It is, indeed, just a label. One without nearly the neutrality of, say, Campbell’s Chicken Soup. All your wishing in the world won’t change that, and taking away the words I have for my experience just hurts me so you can feel a little more enlightened.

For the record, I don’t really see you as much of an asshole, usually.

6.

“But my child!” you say. “My child can’t feed themselves! My child needs diapers! My child cannot be left unsupervised! My child is medically affected!”

Well, yes. Your child is disabled. So am I. I thought we were past that?

(Is Stephen Hawking low-functioning?

My child is no Stephen Hawking. Indeed. Neither am I. No offense, but neither are you.)

So often the dividing line between really disabled (my child) and high-functioningaka not really disabled(you, a self-advocate disagreeing with me) is writing a blog post or making change for a purchase or reading. I remember being told that if someone can add and read, they can live independently. Well I hate to break it to you, but I am very good at both of those things and I can’t live independently, not even close. I just don’t think that this inability makes me worth less or nothing.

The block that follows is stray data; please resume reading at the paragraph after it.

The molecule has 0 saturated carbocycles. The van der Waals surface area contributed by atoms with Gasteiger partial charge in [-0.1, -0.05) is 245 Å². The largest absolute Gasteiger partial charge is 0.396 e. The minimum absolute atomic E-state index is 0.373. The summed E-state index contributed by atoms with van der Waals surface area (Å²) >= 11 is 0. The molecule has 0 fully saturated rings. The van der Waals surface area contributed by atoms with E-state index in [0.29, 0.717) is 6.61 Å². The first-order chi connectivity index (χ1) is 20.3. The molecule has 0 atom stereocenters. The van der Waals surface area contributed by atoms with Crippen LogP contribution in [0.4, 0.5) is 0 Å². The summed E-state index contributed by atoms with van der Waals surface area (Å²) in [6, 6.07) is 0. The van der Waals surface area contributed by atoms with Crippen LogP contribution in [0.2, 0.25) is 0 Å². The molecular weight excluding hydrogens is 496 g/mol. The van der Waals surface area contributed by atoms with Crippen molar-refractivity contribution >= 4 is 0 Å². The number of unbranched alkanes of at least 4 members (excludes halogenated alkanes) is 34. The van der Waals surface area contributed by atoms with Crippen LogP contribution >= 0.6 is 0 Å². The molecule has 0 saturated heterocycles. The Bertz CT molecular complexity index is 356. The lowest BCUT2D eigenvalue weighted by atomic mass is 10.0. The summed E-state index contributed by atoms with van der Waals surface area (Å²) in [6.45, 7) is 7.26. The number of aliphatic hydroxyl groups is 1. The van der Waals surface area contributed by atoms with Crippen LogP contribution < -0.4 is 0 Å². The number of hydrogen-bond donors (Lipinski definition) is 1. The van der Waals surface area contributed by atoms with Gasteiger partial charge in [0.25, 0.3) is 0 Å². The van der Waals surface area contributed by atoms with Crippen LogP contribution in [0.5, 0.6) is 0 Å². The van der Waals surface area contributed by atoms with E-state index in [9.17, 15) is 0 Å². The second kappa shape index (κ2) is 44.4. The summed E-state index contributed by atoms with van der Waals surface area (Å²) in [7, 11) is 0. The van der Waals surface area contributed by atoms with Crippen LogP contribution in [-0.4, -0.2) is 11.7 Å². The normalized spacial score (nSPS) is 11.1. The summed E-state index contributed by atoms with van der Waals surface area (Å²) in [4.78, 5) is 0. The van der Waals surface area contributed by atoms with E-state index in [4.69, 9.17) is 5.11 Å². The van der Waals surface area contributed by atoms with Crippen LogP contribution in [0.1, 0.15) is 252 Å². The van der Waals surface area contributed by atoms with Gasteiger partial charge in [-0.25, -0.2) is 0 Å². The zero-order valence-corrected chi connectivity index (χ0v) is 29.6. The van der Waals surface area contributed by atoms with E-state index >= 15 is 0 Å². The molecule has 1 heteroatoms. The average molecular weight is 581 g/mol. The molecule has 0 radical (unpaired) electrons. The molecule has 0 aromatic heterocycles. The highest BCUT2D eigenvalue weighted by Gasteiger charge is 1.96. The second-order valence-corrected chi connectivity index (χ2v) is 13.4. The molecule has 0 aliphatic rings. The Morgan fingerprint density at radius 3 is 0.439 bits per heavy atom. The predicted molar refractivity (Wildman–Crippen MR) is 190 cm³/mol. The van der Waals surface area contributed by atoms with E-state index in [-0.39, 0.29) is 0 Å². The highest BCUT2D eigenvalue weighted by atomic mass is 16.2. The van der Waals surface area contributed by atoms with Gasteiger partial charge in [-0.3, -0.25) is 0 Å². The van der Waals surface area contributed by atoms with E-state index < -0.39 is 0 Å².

I’m not disparaging the reality of complex developmental and physical disabilities. My own world must function in a parallel and yet fundamentally different and separate realm from even that of my typically developing sister. I have enough imagination, enough personal experience with my own disability, enough time spent living and working with other disabled people, and enough of an ability to hear what people who live with complex developmental and physical disabilities have to say, to know that in some sense it’s a question of scale and that the experience can be dehumanizing for everyone involved.

I’ll spare you the gory details of my life, in part because they are private and in part because I refuse to be a self-narrating zoo exhibit. Been there, done that, Temple Grandin and Donna Williams are better at it. I’ll just say this: it never ceases to amaze me how an entry posted every two or three weeks in the ether about deserving human rights somehow reveals–or, rather, erases–the every intricacy and ramification of a person’s disability in their life.

7.

If my child could write a blog post like this, I would consider him cured. Fascinating. Have you taught him how? Have you given him the time, tools, technology, and accommodations he would need to do so? Have you exposed him to the ideas this blog post runs on, or has he been sheltered and infantilized? Has he been given an accessible, for him as well as his audience, means of communication? Remember, behavior is communication, that’s Best Practice. Have multiple literacies been facilitated? Remember, everyone reads, everyone writes, everyone has something to say is the current forward-thinking in special education, especially for children with complex access needs. But you’re an advocate for your child, of course you must know that. Silly me, I apologize.